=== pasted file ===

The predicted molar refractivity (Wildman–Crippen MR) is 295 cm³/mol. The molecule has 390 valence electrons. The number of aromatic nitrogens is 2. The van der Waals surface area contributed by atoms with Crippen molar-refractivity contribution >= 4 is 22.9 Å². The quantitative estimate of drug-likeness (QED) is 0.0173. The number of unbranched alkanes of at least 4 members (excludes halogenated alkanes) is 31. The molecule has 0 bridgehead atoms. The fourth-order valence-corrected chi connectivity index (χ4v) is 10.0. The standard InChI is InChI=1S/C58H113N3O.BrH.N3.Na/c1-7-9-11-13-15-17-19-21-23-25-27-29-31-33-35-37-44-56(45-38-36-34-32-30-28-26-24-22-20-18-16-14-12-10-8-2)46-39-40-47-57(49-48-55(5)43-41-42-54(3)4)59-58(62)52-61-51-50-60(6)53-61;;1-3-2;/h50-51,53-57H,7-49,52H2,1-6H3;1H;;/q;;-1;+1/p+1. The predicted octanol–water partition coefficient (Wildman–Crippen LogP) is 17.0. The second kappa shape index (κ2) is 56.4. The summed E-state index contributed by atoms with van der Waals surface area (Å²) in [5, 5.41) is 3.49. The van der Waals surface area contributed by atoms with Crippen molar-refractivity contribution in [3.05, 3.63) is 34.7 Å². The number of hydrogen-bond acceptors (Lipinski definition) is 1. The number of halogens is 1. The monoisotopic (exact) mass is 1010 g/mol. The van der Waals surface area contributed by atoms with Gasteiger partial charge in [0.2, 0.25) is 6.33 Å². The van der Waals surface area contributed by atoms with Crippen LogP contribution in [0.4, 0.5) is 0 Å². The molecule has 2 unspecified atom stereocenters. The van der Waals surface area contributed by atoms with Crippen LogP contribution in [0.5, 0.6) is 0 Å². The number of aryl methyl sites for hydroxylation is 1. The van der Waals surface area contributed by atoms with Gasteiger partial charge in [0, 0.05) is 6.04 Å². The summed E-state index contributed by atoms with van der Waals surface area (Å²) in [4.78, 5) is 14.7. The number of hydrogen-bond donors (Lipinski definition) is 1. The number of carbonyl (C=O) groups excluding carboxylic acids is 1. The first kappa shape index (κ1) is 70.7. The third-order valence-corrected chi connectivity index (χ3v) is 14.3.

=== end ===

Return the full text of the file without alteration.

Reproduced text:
The predicted molar refractivity (Wildman–Crippen MR) is 295 cm³/mol. The molecule has 390 valence electrons. The number of aromatic nitrogens is 2. The van der Waals surface area contributed by atoms with Crippen molar-refractivity contribution >= 4 is 22.9 Å². The quantitative estimate of drug-likeness (QED) is 0.0173. The number of unbranched alkanes of at least 4 members (excludes halogenated alkanes) is 31. The molecule has 0 bridgehead atoms. The fourth-order valence-corrected chi connectivity index (χ4v) is 10.0. The standard InChI is InChI=1S/C58H113N3O.BrH.N3.Na/c1-7-9-11-13-15-17-19-21-23-25-27-29-31-33-35-37-44-56(45-38-36-34-32-30-28-26-24-22-20-18-16-14-12-10-8-2)46-39-40-47-57(49-48-55(5)43-41-42-54(3)4)59-58(62)52-61-51-50-60(6)53-61;;1-3-2;/h50-51,53-57H,7-49,52H2,1-6H3;1H;;/q;;-1;+1/p+1. The predicted octanol–water partition coefficient (Wildman–Crippen LogP) is 17.0. The second kappa shape index (κ2) is 56.4. The summed E-state index contributed by atoms with van der Waals surface area (Å²) in [5, 5.41) is 3.49. The van der Waals surface area contributed by atoms with Crippen molar-refractivity contribution in [3.05, 3.63) is 34.7 Å². The number of hydrogen-bond acceptors (Lipinski definition) is 1. The number of halogens is 1. The monoisotopic (exact) mass is 1010 g/mol. The van der Waals surface area contributed by atoms with Gasteiger partial charge in [0.2, 0.25) is 6.33 Å². The van der Waals surface area contributed by atoms with Crippen LogP contribution in [0.4, 0.5) is 0 Å². The molecule has 2 unspecified atom stereocenters. The van der Waals surface area contributed by atoms with Crippen LogP contribution in [0.5, 0.6) is 0 Å². The number of aryl methyl sites for hydroxylation is 1. The van der Waals surface area contributed by atoms with Gasteiger partial charge in [0, 0.05) is 6.04 Å². The summed E-state index contributed by atoms with van der Waals surface area (Å²) in [4.78, 5) is 14.7. The number of hydrogen-bond donors (Lipinski definition) is 1. The number of carbonyl (C=O) groups excluding carboxylic acids is 1. The first kappa shape index (κ1) is 70.7. The third-order valence-corrected chi connectivity index (χ3v) is 14.3.